Halloween is almost here again! Halloween can be a day full of fun but it can also be an unhealthy or potentially dangerous day. Below are some tips for parents for this Halloween.
Health and Dental Tips
Tip #1: Don’t go batty for the candy!
Of course, as your Arlington / Mansfield area dentists, we would prefer you not to have so many sugary sweets – but we must admit we’ll probably enjoy a little ourselves. The key is moderation. Many kids get a bag full of candy and at the end of the night the parents go over the haul with them. It is always very exciting and most kids know better than to eat all that candy in a day or two (or they have learned from past tummy aches). Most children will ration the candy out over time, perhaps a week or two or even a month or two. This is where many problems occur, parents look at Halloween as one night of splurging but some children get enough candy and sugar that the splurge lasts much longer.
Many health conscious parents may not feed their kids many soft drinks or sugary snacks each day. Now imagine that for a month or so the child has the equivalent of a couple of extra candy bars each day. This can lead to hyperactivity of course, but it can also wreck a child’s metabolism. Not only during the month, but at the end they will go through an actual sugar withdrawal that can include headaches and sluggishness. That simple bag of candy everyone was excited about can cause negative health effects extending over several months. Not to mention the potential increase in obesity.
Remember that sugary Halloween candy contributes to tooth decay. Candies do far more damage to teeth than to wrecking diet or behavior. Tooth brushing and flossing are extremely important after eating sweets or any foods that stick to the teeth.
When children get back home from trick-or-treating, have them make two piles: one for the candy they want to keep, another for the candy they will not eat. Consider donating the second pile to a local senior citizens home, food pantry, Ronald McDonald House, or children’s hospital. You can even make money off your stash and make a U.S. soldier’s day at the same time. This year, more than 1,000 dentists nationwide are buying candy from kids — $1 per pound — and then shipping it to U.S. troops overseas via Operation Gratitude as part of a Halloween Candy Buy-Back program, started by Wisconsin dentist Dr. Chris Kammer. He says that soldiers will receive toothbrushes, floss, and mouthwash with each handful of candy so that they can brush thoroughly afterwards. “You can’t get a cavity in a short amount of time with a handful of exposures to candy,” he says.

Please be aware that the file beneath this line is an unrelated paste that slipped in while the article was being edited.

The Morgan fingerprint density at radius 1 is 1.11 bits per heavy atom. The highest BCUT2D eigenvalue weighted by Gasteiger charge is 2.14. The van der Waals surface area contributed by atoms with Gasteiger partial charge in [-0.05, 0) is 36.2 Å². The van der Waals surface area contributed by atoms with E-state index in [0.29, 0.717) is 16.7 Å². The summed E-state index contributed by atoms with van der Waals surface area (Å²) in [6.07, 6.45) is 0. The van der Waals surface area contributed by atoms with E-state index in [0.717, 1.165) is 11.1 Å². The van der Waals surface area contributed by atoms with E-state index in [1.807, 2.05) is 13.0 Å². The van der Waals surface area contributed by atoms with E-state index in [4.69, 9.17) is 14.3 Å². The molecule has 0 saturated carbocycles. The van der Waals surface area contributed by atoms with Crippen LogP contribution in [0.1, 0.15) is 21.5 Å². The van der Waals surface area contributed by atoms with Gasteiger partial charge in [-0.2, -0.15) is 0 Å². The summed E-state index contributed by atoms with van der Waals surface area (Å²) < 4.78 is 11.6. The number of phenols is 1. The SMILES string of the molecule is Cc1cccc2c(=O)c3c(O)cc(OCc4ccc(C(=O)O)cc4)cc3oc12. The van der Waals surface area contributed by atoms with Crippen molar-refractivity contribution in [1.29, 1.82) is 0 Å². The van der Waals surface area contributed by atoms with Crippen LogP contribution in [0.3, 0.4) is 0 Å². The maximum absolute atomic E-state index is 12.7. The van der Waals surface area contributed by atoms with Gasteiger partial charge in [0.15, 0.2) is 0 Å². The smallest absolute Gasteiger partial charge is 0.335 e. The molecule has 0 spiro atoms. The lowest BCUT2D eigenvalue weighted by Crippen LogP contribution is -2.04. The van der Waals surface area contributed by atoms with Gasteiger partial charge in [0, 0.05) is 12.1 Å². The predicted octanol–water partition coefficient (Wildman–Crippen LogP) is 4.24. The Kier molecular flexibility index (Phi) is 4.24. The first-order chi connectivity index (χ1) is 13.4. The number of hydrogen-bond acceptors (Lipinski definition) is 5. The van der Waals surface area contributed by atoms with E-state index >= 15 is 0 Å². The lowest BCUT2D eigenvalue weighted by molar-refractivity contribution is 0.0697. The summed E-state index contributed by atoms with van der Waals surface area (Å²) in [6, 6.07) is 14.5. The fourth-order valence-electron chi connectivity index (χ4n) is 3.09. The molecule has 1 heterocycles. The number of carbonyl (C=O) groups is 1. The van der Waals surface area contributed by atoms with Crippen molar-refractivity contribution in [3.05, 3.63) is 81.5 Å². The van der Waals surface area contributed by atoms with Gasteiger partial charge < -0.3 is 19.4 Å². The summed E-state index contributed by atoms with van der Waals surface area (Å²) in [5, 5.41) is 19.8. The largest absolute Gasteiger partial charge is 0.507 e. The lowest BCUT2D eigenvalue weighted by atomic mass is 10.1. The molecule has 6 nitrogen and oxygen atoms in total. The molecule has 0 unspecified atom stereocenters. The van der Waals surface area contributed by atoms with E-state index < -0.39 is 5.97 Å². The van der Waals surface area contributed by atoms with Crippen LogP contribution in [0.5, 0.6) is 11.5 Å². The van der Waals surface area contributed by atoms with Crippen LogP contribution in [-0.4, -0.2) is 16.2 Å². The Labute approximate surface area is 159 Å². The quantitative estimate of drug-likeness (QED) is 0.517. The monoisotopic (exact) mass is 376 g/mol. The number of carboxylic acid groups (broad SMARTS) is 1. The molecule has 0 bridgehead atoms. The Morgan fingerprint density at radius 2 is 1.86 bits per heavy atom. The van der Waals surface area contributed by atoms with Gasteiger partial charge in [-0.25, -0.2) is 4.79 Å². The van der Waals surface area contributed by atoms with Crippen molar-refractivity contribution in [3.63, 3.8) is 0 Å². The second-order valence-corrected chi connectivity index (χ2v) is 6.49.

Also, consider substituting healthy treats and snacks for your party. Feed your children well before going out and they will be less hungry and less likely to snack throughout the night.
Find a local dentist or doctor who has a candy buy back program. The candy is usually exchanged for money or prizes and the actual candy itself is typically sent overseas to our troops. Some parents may choose to exchange a toy or gift card for candy.
Tip #2: Flee the flu!
The flu season coincides with Halloween. Many Halloween events have bounce houses and other play surfaces which are breeding grounds for viruses. Keep a bottle of hand sanitizer with you during trick or treating and celebrations. Wash hands often and thoroughly. Get vaccinated beforehand.
Tip #3: Sleep tight before the fright!
A good night of sleep is always important every night, but with Halloween it is extra important. Many children stay up later than normal during celebrations and almost all eat some candy that can make them stay awake later or interfere with sleep cycles. A good night of sleep the day before helps tremendously.
Tip #4: Avoid the clumsy costume!
Surprisingly there are a number of injuries annually on Halloween. Many are due to ill-fitting costumes that cause children to slip and fall. Some costumes also obscure vision which can cause trips as well as facial injuries as peripheral vision is blocked and the child turns quickly hitting something they would normally see.
Also, there are many injuries where children are hit by vehicles as they walk along the streets. If the costume is black or dark, consider walking with a flashlight or something reflective and bright. There are many Halloween flashlights that are available and cute yet create an added layer of safety. Try to stay on the sidewalks where possible. Stay in groups for added protection.
Tip #5: When in doubt, throw it out!
Make sure your children understand that no one eats any candy at all until back at home. There it is best to empty your trick or treat bag onto the table and spread the candy out and overlook each piece. Everything should be individually wrapped. Anything that is open, damaged, or just odd looking should be thrown out.